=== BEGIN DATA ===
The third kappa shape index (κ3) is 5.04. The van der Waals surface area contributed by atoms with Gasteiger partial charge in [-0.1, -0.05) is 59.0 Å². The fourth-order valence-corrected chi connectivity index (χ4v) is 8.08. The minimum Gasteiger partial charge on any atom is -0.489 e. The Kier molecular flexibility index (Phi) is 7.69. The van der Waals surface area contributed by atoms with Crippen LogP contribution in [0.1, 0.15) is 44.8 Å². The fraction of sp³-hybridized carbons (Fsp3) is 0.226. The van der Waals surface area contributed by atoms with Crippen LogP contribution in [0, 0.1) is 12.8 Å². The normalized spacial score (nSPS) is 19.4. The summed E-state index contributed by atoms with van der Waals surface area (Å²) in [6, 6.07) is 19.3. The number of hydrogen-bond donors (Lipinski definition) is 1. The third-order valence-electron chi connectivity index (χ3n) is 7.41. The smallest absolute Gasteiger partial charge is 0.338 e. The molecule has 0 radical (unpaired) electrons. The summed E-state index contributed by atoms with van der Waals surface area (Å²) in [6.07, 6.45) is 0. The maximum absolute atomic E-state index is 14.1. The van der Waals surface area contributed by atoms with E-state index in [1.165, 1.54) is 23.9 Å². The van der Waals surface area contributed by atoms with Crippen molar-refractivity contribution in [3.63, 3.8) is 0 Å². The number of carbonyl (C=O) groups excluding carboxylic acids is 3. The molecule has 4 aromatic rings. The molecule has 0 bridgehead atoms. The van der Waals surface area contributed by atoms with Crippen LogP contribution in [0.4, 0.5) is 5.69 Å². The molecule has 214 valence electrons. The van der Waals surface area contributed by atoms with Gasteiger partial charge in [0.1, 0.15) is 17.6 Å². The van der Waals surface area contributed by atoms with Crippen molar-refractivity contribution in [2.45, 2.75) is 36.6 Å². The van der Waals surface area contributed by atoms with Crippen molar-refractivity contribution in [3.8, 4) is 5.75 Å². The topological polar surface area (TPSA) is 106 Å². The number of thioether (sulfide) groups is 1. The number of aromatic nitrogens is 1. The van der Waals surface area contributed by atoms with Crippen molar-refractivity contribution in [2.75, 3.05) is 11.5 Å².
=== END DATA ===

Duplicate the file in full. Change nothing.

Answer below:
The third kappa shape index (κ3) is 5.04. The van der Waals surface area contributed by atoms with Gasteiger partial charge in [-0.1, -0.05) is 59.0 Å². The fourth-order valence-corrected chi connectivity index (χ4v) is 8.08. The minimum Gasteiger partial charge on any atom is -0.489 e. The Kier molecular flexibility index (Phi) is 7.69. The van der Waals surface area contributed by atoms with Crippen LogP contribution in [0.1, 0.15) is 44.8 Å². The fraction of sp³-hybridized carbons (Fsp3) is 0.226. The van der Waals surface area contributed by atoms with Crippen LogP contribution in [0, 0.1) is 12.8 Å². The normalized spacial score (nSPS) is 19.4. The summed E-state index contributed by atoms with van der Waals surface area (Å²) in [6, 6.07) is 19.3. The number of hydrogen-bond donors (Lipinski definition) is 1. The third-order valence-electron chi connectivity index (χ3n) is 7.41. The smallest absolute Gasteiger partial charge is 0.338 e. The molecule has 0 radical (unpaired) electrons. The summed E-state index contributed by atoms with van der Waals surface area (Å²) in [6.07, 6.45) is 0. The maximum absolute atomic E-state index is 14.1. The van der Waals surface area contributed by atoms with E-state index in [1.165, 1.54) is 23.9 Å². The van der Waals surface area contributed by atoms with Crippen molar-refractivity contribution in [3.63, 3.8) is 0 Å². The number of carbonyl (C=O) groups excluding carboxylic acids is 3. The molecule has 4 aromatic rings. The molecule has 0 bridgehead atoms. The van der Waals surface area contributed by atoms with Crippen LogP contribution in [0.4, 0.5) is 5.69 Å². The molecule has 214 valence electrons. The van der Waals surface area contributed by atoms with Gasteiger partial charge in [0.1, 0.15) is 17.6 Å². The van der Waals surface area contributed by atoms with Crippen molar-refractivity contribution in [2.45, 2.75) is 36.6 Å². The van der Waals surface area contributed by atoms with Crippen molar-refractivity contribution in [3.8, 4) is 5.75 Å². The topological polar surface area (TPSA) is 106 Å². The number of thioether (sulfide) groups is 1. The number of aromatic nitrogens is 1. The van der Waals surface area contributed by atoms with Crippen molar-refractivity contribution in [2.75, 3.05) is 11.5 Å².